This Week: Bisteeya

Savory baking, edible birds, pie…when I triangulated those three things on a map, my finger landed squarely on Morocco. Specifically on Morocco’s most famous dish: bisteeya, also spelled b’steeya, bistella, pastilla, pastella, the list goes on. Interestingly, the only time I’ve heard a real Moroccan pronounce the word it sounded like pas-TEL-ah. So I’m all kinds of confused on the name.

However a rose by any other name would still taste like Moroccan pigeon pie. Actually more of a pastry than a pie, it’s a delicate, spicy, savory-sweet combo that works great in either a conventional home or outdoor brick oven (and a lot of you have been bugging me for more brick oven recipes). Let’s make it!

10 thoughts on “This Week: Bisteeya”

  1. Yay! This is surprisingly difficult to find a good recipe for. VERY excited for this one. Most places I’ve had it do an almond/chicken filling but one place, oh man was it good, they did theirs with these super soft spicy cooked veggies (carrots I remember most) The powdered sugar and cinnamon made it taste SO good.

    1. I’ll do my best Jessica! Glad you’re interested…because I am too! 😉

      – Joe

  2. Now you’re talking. I’ll even forgo dessert on this one!

    “B” and “P” are often confused — I think in Arabic there is no “p” sound, so I don’t know how it made its way in there, although I suppose English speakers could be merging it with the word “pastry.” The double-el pronunciation has always confused me — it’s pronounced like a “y” in Spanish, but I’m not sure how that transferred to Arabic. (Although I suppose a historical look at Spain might answer that one.)

    But really, I don’t care how you pronounce it!!

    1. I leave all that pronunciation stuff to my wife, the linguist. But yeah, I’d rather just eat!

  3. Hey there.

    What timing:) I just made one for my hosts last week and it was very well received.

    I look forward to reading your results to consider what, if any, differences there might be between our recipes:)


      1. Here you go:)

        1 teaspoon saffron syrup (from The Spanish Table)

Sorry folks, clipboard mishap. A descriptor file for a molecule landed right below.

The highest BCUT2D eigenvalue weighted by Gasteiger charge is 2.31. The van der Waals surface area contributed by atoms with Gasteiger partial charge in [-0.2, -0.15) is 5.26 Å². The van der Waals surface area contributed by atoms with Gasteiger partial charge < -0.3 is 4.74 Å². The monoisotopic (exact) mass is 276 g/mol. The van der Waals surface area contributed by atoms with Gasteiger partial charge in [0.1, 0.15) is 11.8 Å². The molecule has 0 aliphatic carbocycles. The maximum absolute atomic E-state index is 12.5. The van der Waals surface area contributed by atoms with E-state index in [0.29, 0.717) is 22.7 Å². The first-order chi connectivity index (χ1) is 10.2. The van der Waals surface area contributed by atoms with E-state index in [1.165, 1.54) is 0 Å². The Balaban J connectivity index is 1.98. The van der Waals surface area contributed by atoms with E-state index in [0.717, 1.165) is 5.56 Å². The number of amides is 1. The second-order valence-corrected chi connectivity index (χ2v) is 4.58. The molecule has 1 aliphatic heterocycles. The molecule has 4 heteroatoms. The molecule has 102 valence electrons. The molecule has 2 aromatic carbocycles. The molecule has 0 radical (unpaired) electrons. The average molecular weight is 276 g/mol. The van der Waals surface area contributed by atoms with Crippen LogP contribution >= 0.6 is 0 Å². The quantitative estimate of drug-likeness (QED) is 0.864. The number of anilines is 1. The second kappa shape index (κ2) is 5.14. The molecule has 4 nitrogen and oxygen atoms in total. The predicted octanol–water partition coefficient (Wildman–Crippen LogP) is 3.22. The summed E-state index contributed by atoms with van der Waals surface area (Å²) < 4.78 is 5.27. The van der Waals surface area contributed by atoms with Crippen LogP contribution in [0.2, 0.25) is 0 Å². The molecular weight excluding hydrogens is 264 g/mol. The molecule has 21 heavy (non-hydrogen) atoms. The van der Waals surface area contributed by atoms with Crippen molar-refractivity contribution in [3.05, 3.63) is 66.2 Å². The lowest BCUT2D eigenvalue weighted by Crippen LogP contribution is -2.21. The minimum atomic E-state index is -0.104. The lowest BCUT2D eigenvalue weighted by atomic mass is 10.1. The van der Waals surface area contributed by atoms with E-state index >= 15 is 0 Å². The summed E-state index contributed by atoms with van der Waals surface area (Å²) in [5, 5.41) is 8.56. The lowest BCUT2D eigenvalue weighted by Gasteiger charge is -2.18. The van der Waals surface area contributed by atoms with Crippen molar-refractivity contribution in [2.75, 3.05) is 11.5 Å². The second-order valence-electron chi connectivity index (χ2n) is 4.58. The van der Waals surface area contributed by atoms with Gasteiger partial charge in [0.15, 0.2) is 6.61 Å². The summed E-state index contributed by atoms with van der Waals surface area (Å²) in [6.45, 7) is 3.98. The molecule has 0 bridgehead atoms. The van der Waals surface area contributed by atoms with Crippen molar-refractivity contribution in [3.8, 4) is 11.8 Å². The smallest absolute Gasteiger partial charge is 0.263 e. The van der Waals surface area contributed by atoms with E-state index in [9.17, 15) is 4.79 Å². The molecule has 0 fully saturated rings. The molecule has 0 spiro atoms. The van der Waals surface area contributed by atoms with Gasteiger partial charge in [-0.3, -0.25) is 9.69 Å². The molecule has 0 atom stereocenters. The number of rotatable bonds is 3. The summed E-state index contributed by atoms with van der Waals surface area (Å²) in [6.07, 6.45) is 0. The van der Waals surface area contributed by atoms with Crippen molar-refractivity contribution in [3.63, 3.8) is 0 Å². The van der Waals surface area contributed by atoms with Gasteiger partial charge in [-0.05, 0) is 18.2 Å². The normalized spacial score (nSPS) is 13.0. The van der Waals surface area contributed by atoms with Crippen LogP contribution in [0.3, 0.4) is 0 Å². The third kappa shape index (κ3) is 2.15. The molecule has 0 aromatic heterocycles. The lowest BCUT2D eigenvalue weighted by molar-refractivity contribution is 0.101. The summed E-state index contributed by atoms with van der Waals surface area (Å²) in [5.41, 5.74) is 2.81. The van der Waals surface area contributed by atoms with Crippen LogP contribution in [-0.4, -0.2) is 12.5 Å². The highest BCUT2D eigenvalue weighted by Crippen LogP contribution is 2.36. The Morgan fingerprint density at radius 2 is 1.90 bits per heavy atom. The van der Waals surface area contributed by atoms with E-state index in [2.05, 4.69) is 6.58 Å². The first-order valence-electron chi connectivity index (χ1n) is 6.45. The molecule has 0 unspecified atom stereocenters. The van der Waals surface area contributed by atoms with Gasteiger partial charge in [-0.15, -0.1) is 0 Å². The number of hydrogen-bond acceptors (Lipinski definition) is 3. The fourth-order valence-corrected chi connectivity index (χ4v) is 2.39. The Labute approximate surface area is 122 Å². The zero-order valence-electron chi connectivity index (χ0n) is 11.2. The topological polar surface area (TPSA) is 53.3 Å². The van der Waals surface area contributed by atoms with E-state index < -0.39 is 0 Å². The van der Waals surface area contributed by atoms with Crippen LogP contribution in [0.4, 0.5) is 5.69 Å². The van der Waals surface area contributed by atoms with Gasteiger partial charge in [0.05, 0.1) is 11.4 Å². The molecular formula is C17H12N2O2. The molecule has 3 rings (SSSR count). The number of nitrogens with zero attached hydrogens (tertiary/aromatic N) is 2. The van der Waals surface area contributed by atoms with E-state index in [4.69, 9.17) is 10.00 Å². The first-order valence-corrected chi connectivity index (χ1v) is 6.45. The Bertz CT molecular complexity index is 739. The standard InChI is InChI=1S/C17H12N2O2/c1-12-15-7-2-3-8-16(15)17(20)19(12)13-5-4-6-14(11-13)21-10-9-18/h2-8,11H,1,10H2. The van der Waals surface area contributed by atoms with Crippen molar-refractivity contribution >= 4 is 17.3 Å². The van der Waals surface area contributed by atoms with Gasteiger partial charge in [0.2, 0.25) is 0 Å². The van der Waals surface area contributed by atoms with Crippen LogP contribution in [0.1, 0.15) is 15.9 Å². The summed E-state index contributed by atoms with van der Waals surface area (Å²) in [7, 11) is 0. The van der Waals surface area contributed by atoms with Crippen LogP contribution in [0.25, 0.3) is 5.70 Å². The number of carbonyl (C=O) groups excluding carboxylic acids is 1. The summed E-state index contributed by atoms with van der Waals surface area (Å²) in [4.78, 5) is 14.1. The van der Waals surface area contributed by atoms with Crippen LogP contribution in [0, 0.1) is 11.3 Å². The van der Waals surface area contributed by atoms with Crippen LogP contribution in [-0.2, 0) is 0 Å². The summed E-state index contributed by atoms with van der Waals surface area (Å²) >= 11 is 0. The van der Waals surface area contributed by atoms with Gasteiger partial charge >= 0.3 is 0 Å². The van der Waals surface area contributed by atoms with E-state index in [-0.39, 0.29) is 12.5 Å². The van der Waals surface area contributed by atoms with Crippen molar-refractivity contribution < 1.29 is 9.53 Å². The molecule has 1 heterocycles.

Oil for deep frying
        1 cup blanched almonds
        1 teaspoon powdered sugar
        1/3 cup oil
        2 pounds chicken – thighs, breasts, boneless or with bones – it doesn’t matter.
        1 teaspoon ground ginger
        1 teaspoon cinnamon
        Salt and freshly ground pepper
        1/4 teaspoon turmeric
        3 cups water
        1 onion, finely chopped
        1 cup coriander, chopped
        6 eggs, whisked
        1 cup butter
        12 phyllo sheets (or 25 warka leaves)
        1 teaspoon cinnamon
        2 teaspoons sugar
        9 x 13 pan
        Fry the almonds in oil until golden, set aside on paper towel to absorb excess oil. Roughly grind and add 1/2 teaspoon cinnamon and 1 tablespoon powdered sugar.
        Fry the pieces of the chicken until golden brown, add the spices, saffron, ginger, 1/2 teaspoon cinnamon, turmeric and salt and pepper. Add the 3 cups of water. Bring to a boil, reduce heat to a simmer and cook for 40 minutes until soft and barely cooked through. Because, of course, it cooks further in the pie. Take the chicken out of the pot with a slotted spoon. Let cool. Remove bones and skin and cut the meat into small pieces.
        While the chicken is cooking fry the onions until golden (they lose much of their volume in this step).
        Add the coriander to the pot and reduce the liquid until there is only 2 cups and the sauce is thick. Whisk the eggs into the sauce and cook until set. Remove from heat and let cool.
        Turn on the oven to 350 F. Melt the butter and brush the baking pan. Add two layers of phyllo dough so that only one edge is covering the bottom and the other falls over the sides of the pan. Brush melted butter or margarine over the sheet and continue to covering the sides and bottom of the pan with the phyllo, overlapping. About 6 sheets of phyllo should be used.
        Add the chopped chicken to the baking dish and the onions on top of that, spreading it evenly. Add the egg sauce and finally the ground almond mixture. Close the phyllo sheets above the filling and then add 6 sheets to the top, brushing between each layer and tucking the sides into the pan.
        Bake for about 45 minutes until golden brown. Decorate with powdered sugar and cinnamon in a crisscrossing pattern..

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